With the May 12 election looming for the mayor and three other incumbents, City Council will not hold a regular session again until May 24 – but the work goes on. Five work sessions will occur in the meantime, and the ongoing Austin Energy rate discussion will comprise only two of them (May 16 and 17). Beginning Wednesday, May 2, council began to hear in detail the budget presentations of various departments; Wednesday's session covered the Library, Health and Human Services, Animal Services, Neighborhood Housing and Community Development, Austin Resource Recovery, Code Compliance, Public Works, Transportation, and Watershed Protection. The departmental agenda for next Wednesday, May 9, was not set at press time. Transportation staff will also be prepping for a special May 22 work session on urban rail – when presumably we'll begin to hear if more potential financing has been identified, and whether a bond vote on rail is still possible for November.
Last week's meeting turned out to be not quite as long as anticipated – adjournment came at 10:01pm – though much of the efficiency was achieved by punting several dozen items down the road (look out, May 24). Nevertheless, the session accomplished quite a bit, highlighted by the morning briefing and handoff to council of the Imagine Austin Comprehensive Plan from the task force assigned to draft it – with ceremonial remarks from Planning and Development Director Greg Guernsey, Task Force Chair Margaret Cooper, and Planning Commission Chair Dave Sullivan. It's still a ways from adoption, but after 2½ years (or 30, beginning on when you start counting), everybody was glad to see a reasonably finalized product. (The task force vote was reported as 21-3, to which Bill Spelman commented that in Austin, "that's unanimous.")
And speaking of unanimous, council voted 7-0 for staff to negotiate an agreement to extend Austin Pets Alive!'s lease on the Town Lake Animal Center for a multiyear term, an extended deal that even APA! was surprised by – and of which we have likely not heard the last word. There was also a unanimous vote on various adjustments to campaign law – some proposed for city charter votes, some to be changed by ordinance (e.g., Ethics Review Commission given jurisdiction over campaign finance violations). Despite audible misgivings (primarily from Sheryl Cole) that tighter finance restrictions could effectively underfund campaigns, ceding candidacy to the wealthy, the vote was 7-0 to strengthen reporting requirements, and to put limits on bundling by lobbyists and their firms – no member was going to oppose such a move in the stretch run of a council campaign.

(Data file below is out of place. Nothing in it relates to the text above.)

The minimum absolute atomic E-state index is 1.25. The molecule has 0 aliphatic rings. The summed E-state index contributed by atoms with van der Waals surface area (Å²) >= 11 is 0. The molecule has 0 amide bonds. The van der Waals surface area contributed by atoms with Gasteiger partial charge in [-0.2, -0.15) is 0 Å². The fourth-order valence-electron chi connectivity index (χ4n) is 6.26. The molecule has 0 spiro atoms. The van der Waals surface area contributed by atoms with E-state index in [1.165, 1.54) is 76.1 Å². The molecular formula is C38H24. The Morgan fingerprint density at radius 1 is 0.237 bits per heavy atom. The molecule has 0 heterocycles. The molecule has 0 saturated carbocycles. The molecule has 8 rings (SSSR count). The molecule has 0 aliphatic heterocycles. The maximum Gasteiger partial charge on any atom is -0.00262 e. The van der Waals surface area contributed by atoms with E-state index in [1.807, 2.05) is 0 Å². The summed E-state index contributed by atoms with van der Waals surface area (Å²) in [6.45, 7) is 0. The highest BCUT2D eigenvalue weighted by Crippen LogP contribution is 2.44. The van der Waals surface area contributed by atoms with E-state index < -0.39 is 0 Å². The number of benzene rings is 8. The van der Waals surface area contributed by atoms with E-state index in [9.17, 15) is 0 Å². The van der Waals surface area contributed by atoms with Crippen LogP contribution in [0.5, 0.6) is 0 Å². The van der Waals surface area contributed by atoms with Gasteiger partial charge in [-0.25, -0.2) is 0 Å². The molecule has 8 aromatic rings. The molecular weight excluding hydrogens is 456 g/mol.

Meanwhile, legal staff reported that the timeline for instituting both geographic districts for council and an independent commission to draw district lines – each of which would require federal review – would likely push any election based on those changes to 2014, leaving everybody to stew in the meantime.
However, earlier in the day, on a proposal from Laura Morrison, council loosened the rules on Citizens Communication to allow communication in work sessions on the rare items posted for voting. No doubt that will compensate for the Incredible Shrinking Rolls of Actual Voters.
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